Vatican City, Oct 8, 2004 (CNA) - Pope John Paul II's Apostolic Letter "Mane Nobiscum Domine" ("Stay with us, Lord"), on the occasion of the October 2004-October 2005 Year of the Eucharist, was presented today in the Holy See Press Office by Cardinal Francis Arinze, who said that the "the underlying theme of the Apostolic Letter is the story of the two disciples on the road to Emmaus."
The Letter, which consists of an introduction, four chapters and a conclusion, begins with the words "'Stay with us, for it is towards evening,'" said Cardinal Arinze. "This was the heartfelt invitation that the two disciples, walking towards Emmaus the very evening of the Resurrection, issued to the Wayfarer who had joined them along the road. Filled with sad thoughts, they could not imagine that that stranger was their very Master, by now risen."
"The Year of the Eucharist," he added, "will see the Church especially committed to living the mystery of the Holy Eucharist. Jesus continues to walk with us and to introduce us to the mysteries of God, opening us up to the deep meaning of Sacred Scriptures. At the summit of this encounter, Jesus breaks for us 'the bread of life'."
In Chapter One, "In the Wake of Vatican II and the Jubilee," said the prefect, "the Holy Father underlines that the Year of the Eucharist strongly expresses the focus on Jesus Christ and the contemplation of His face that is marking the pastoral path of the Church, especially since Vatican Council II. In Christ, the Word made flesh, not only is the mystery of God revealed, but the mystery of man is also revealed to us." The Pope writes, in fact: "Christ is at the center not only of the history of the Church, but also the history of mankind."
Chapter Two is entitled "The Eucharist, Mystery of Light." The cardinal pointed out that "Jesus spoke of Himself as 'the light of the world'. In the obscurity of faith, the Eucharist becomes for the believer a mystery of light because it introduces him to the depth of the divine mystery."
"The Eucharistic celebration nourishes the disciple of Christ with two 'meals'," he continued, "that of the Word of God and that of the Bread of Life. When minds are enlightened and hearts burn, signs speak. In the Eucharistic signs the mystery is in some way open to the eyes of the believer. The two disciples of Emmaus recognize Jesus as they break bread."
Cardinal Arinze explained Chapter Three, "'The Eucharist, Source and Sign of Communion,'" pointing out that "the disciples of Emmaus prayed the Lord to remain 'with' them. Jesus did even more. He gave Himself in the Eucharist to remain 'in' them: 'Remain in Me and I in you'.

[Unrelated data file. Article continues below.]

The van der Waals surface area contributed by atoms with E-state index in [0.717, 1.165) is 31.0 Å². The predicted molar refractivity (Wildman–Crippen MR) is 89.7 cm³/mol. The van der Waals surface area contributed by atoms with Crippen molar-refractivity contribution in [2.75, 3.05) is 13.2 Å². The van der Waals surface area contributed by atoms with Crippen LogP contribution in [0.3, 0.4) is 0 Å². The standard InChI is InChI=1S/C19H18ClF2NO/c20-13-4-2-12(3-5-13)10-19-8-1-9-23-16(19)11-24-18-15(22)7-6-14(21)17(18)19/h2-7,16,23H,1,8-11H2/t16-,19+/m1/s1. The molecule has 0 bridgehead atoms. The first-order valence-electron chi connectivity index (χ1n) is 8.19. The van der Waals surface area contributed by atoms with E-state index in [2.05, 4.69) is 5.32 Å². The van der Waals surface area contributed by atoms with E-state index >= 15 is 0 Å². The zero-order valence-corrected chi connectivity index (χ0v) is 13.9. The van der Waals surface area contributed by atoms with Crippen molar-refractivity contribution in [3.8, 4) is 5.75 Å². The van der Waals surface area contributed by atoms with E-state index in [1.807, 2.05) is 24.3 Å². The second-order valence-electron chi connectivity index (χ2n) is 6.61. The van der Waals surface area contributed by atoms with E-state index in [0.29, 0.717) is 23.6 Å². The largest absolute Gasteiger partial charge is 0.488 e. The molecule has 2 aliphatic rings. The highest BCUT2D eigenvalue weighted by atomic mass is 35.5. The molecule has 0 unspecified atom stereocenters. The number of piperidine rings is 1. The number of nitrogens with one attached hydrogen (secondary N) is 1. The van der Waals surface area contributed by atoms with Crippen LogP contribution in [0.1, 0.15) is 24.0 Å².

"Eucharistic communion promotes unity among those who receive communion," he said. "The Eucharist also shows ecclesial communion and calls the members of the Church to share their spiritual and material goods. ... During this Year of the Eucharist special importance must be given to Sunday Masses in parishes."
In the final chapter, "Eucharist, Principle and Project of Mission," says the prefect, "the two disciples of Emmaus, having recognized the Lord, 'left without delay' to communicate the good news. The encounter with Jesus in the Eucharist drives every Christian to give witness, to evangelize the Church. We must thank the Lord and never hesitate to show our faith in public. The Eucharist compels us to show solidarity towards others, becoming promoters of harmony, peace, and, especially, of sharing with the needy."
In the Conclusion of the letter "the Holy Father prays that this Year of the Eucharist will be for everyone a precious occasion for a renewed awareness of the incomparable treasure that Christ has entrusted to His Church," said the Cardinal. "The Holy Father does not ask for anything extraordinary, but rather that all initiatives be marked by great spiritual intensity. Priority must be given to Sunday Masses and to Eucharistic adoration outside of Mass."
Vatican City, Oct 8, 2004 (CNA) - Bishops from the province of New York were received by Pope John Paul II this morning on the completion of their 'ad limina' visit, who spoke to them of the bishop's "great responsibility of governing the faithful," saying that their office is one of service, not power.
The Pope recalled the words spoken during Episcopal ordination to underscore his point: "The title of Bishop is one of service, not of honor, and therefore a Bishop should strive to benefit others rather than to lord it over them. Such is the precept of the Master."
"Your immediate function as pastors," he noted, "cannot be isolated from your wider responsibility for the universal Church; as members of the College of Bishops, 'cum et sub Petro', you in fact share in solicitude for the entire people of God."